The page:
|Nickname(s): "Tar Heel State"|
Map of the Confederate States
|Admitted to the Confederacy||May 20, 1861 (10th)|
|Governor||Henry Clark (1861–1862)|
Zebulon Vance (1862–1865)
|Senators||George Davis (1862–1864)|
Edwin Reade (1864)
William Graham (1864–1865)
William Dortch (1862–1865)
|Restored to the Union||July 4, 1868|
|History of North Carolina|
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Confederate States |
American Civil War
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During the American Civil War, North Carolina joined the Confederacy with some reluctance, mainly due to the presence of Unionist sentiment within the state. Throughout the war, North Carolina remained a divided state. The population within the Appalachian Mountains in the western part of the state contained large pockets of Unionism. Even so, North Carolina would help contribute a significant amount of troops to the Confederacy, and channel many vital supplies through the major port of Wilmington, in defiance of the Union blockade.
Fighting occurred sporadically in the state from September 1861, when Union Major General Ambrose Burnside set about capturing key ports and cities, notably Roanoke Island and New Bern. In 1864, the Confederates assumed the offensive, temporarily reconquering Plymouth, while the Union Army launched several attempts to seize Fort Fisher. The last remaining major Confederate army, under Joseph E. Johnston, surrendered at Bennett Place, near Durham, to William Tecumseh Sherman in April 1865. Troops from North Carolina played major roles in dozens of battles in other states, including Gettysburg, where Tar Heels were prominent in Pickett's Charge.
North Carolina would also raise troops to fight in Union regiments. The 3rd North Carolina Cavalry helped take part in the Battle of Bull's Gap, Battle of Red Banks, and Stoneman's 1864 and 1865 raids in western North Carolina, southwest Virginia, and eastern Tennessee. The Department of North Carolina, established in 1862, seized Wilmington in 1865, then the state's largest city. The North Carolina-based XVIII Corps was also among the largest in the Union Army.
In the mid-19th century, North Carolina was a picture of contrasts. On the Coastal Plain, it was largely a plantation state with a long history of slavery. In the more rural and mountainous western part of the state, there were no plantations and few slaves. These differing perspectives showed themselves in the fraught election of 1860 and its aftermath. North Carolina's electoral votes went to Southern Democrat John C. Breckinridge, an adamant supporter of slavery who hoped to extend the "peculiar institution" to the United States' western territories, rather than to the Constitutional Union candidate, John Bell, who carried much of the Upper South. North Carolina (in marked contrast to most of the states that Breckinridge carried) was reluctant to secede from the Union when it became clear that Republican Abraham Lincoln had won the presidential election. North Carolina did not secede until May 20, 1861, after the fall of Fort Sumter in South Carolina, and the secession of the Upper South's bellwether, Virginia. The next day, on May 21, North Carolina was admitted to the Confederate States. The law admitting the state required a presidential proclamation before it was to take effect, which sources say took place on this date; the only primary source found so far is a statement from Jefferson Davis on July 20 stating that the proclamation had been made.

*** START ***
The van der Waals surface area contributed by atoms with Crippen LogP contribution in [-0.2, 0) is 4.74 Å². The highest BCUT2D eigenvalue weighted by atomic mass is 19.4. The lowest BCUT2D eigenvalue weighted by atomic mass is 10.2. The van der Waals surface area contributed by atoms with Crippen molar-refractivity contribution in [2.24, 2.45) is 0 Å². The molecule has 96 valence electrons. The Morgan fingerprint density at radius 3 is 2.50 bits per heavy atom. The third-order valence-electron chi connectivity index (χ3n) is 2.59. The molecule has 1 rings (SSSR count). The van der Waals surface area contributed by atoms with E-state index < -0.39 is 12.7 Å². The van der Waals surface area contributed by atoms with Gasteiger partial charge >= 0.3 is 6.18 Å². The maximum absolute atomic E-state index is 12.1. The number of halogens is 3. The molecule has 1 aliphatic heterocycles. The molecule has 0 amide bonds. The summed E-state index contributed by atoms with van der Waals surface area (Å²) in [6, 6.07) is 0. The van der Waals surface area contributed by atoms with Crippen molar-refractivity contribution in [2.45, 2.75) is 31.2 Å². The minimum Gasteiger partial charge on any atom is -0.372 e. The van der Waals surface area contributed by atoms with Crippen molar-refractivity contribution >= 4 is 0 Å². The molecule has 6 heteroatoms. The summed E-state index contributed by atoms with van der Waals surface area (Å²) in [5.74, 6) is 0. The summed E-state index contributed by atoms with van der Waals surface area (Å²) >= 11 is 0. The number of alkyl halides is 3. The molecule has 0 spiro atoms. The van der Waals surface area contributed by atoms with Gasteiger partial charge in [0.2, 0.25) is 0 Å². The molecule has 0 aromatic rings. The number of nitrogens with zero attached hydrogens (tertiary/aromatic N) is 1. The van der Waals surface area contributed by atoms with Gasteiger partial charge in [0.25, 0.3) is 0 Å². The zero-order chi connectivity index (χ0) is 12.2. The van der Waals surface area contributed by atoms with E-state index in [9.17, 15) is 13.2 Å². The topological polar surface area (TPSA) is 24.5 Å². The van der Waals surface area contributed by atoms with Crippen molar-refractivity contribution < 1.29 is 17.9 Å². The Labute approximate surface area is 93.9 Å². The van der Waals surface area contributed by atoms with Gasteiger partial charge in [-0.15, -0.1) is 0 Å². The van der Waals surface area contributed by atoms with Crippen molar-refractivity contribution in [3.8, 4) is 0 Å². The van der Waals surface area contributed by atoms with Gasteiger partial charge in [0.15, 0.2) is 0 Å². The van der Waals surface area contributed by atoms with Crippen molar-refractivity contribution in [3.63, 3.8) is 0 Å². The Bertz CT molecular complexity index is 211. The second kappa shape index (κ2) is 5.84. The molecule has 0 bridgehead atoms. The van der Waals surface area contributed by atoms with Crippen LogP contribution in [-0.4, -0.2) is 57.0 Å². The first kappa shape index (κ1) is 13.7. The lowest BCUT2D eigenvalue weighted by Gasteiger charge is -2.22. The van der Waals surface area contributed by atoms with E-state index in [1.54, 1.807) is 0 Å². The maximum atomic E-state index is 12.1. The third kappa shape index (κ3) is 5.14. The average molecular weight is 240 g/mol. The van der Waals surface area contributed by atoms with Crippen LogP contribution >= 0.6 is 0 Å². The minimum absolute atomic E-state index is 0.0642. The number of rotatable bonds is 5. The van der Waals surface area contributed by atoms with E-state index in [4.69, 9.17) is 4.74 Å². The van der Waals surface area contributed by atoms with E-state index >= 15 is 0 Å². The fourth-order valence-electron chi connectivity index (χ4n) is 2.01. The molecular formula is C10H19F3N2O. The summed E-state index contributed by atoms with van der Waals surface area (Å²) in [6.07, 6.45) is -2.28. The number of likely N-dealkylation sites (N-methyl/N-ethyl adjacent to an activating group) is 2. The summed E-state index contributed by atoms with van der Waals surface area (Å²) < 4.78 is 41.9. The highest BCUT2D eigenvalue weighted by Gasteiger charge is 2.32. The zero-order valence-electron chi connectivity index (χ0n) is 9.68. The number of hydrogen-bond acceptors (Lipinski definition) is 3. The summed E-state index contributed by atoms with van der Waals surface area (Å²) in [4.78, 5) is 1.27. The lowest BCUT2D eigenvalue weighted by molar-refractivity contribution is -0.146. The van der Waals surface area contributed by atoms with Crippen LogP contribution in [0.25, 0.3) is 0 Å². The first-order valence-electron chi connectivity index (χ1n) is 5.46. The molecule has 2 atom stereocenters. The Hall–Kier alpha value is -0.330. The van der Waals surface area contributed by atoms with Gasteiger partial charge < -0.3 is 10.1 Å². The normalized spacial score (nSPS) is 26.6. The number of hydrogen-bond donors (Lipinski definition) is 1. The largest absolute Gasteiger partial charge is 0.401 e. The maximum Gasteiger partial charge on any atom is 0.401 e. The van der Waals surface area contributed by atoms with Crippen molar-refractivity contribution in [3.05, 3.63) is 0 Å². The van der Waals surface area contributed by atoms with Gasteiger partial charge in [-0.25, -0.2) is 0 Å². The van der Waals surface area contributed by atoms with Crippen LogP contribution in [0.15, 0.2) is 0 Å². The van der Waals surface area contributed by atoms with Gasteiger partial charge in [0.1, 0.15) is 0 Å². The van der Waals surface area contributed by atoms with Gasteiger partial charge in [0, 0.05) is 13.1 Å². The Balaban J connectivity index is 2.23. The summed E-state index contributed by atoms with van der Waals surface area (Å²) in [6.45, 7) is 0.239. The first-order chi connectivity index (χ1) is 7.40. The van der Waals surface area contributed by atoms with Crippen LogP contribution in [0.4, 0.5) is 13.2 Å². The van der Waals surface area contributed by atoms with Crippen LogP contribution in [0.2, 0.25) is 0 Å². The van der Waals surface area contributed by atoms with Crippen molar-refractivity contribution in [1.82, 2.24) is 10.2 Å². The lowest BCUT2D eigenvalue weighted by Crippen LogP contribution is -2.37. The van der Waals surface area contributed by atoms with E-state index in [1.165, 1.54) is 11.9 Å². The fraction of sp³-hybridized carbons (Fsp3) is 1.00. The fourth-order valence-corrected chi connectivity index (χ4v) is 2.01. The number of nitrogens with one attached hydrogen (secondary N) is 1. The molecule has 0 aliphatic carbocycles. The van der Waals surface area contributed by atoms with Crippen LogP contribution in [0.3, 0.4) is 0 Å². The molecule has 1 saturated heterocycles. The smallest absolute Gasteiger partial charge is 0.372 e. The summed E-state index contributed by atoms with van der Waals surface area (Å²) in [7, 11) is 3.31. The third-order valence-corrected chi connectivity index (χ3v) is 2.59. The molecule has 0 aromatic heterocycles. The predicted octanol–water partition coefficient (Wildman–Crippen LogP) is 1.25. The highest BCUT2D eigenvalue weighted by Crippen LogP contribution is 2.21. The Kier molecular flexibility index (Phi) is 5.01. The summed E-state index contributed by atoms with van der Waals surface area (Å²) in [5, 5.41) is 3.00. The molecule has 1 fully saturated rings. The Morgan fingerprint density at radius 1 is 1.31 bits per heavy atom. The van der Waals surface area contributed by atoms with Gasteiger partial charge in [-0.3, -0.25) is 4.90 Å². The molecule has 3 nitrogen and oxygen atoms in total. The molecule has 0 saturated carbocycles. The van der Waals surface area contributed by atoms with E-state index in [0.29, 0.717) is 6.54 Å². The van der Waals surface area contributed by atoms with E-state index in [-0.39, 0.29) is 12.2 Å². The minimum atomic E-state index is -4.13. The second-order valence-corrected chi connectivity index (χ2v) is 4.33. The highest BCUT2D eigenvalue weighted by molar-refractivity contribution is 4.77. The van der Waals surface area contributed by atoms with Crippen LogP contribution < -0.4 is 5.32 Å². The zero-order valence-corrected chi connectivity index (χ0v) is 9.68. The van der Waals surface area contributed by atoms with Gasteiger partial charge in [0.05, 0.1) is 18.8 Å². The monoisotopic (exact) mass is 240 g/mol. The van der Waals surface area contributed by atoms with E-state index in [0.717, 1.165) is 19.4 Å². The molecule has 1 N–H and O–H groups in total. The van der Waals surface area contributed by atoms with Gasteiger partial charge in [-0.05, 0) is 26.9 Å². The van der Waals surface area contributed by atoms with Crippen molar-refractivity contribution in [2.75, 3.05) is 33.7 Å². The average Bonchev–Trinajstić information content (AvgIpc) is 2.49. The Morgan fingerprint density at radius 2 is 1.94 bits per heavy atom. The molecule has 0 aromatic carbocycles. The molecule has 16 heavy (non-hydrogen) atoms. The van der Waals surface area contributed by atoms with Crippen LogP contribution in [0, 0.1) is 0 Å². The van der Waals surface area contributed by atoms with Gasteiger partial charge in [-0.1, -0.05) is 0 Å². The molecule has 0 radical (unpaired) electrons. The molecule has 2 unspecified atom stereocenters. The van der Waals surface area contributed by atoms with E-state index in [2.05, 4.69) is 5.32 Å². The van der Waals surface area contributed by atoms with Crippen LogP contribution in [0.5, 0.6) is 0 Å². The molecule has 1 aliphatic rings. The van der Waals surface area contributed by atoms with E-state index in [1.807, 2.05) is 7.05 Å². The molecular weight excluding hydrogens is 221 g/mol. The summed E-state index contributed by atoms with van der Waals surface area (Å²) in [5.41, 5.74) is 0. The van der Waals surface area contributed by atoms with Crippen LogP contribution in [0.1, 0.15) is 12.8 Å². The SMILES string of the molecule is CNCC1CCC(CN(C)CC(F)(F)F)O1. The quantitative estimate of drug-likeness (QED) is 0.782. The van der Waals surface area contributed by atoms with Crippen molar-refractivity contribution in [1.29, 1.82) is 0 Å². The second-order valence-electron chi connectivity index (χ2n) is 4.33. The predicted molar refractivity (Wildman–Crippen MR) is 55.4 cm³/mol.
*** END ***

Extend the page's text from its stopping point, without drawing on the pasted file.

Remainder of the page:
Some white North Carolinians, especially yeoman farmers who owned few or no slaves, felt ambivalently about the Confederacy; draft-dodging, desertion, and tax evasion were common during the Civil War years, especially in the Union-friendly western part of the state. These North Carolinians, often in disagreement with the aristocracy of eastern planters, along with African Americans across the state, helped in numbering around 15,000 troops who served in the Union Army. North Carolina Union troops helped fight to occupy territory in the mountainous regions of North Carolina and Tennessee, as well as the coastal plains of North Carolina, sometimes with troops from other states. Central and Eastern white North Carolinians were often more supportive of the Confederate cause.
Initially, the policy of the Confederate populace was to embargo cotton shipments to Europe in hope of forcing them to recognize the Confederacy's independence, thereby allowing trade to resume. The plan failed, and furthermore the Union's naval blockade of Southern ports drastically shrunk North Carolina's international commerce via shipping. Internally, the Confederacy had far fewer railroads than the Union. The breakdown of the Confederate transportation system took a heavy toll on North Carolina residents, as did the runaway inflation of the war years and food shortages in the cities. In the spring of 1863, there were food riots in Salisbury.
Although there was little military combat in the Western districts, the psychological tensions grew greater and greater. Historians John C. Inscoe and Gordon B. McKinney argue that in the western mountains "differing ideologies turned into opposing loyalties, and those divisions eventually proved as disruptive as anything imposed by outside armies....As the mountains came to serve as refuges and hiding places for deserters, draft dodgers, escaped slaves, and escaped prisoners of war, the conflict became even more localized and internalized, and at the same time became far messier, less rational, and more mean-spirited, vindictive, and personal" (Inscoe and Mckinney).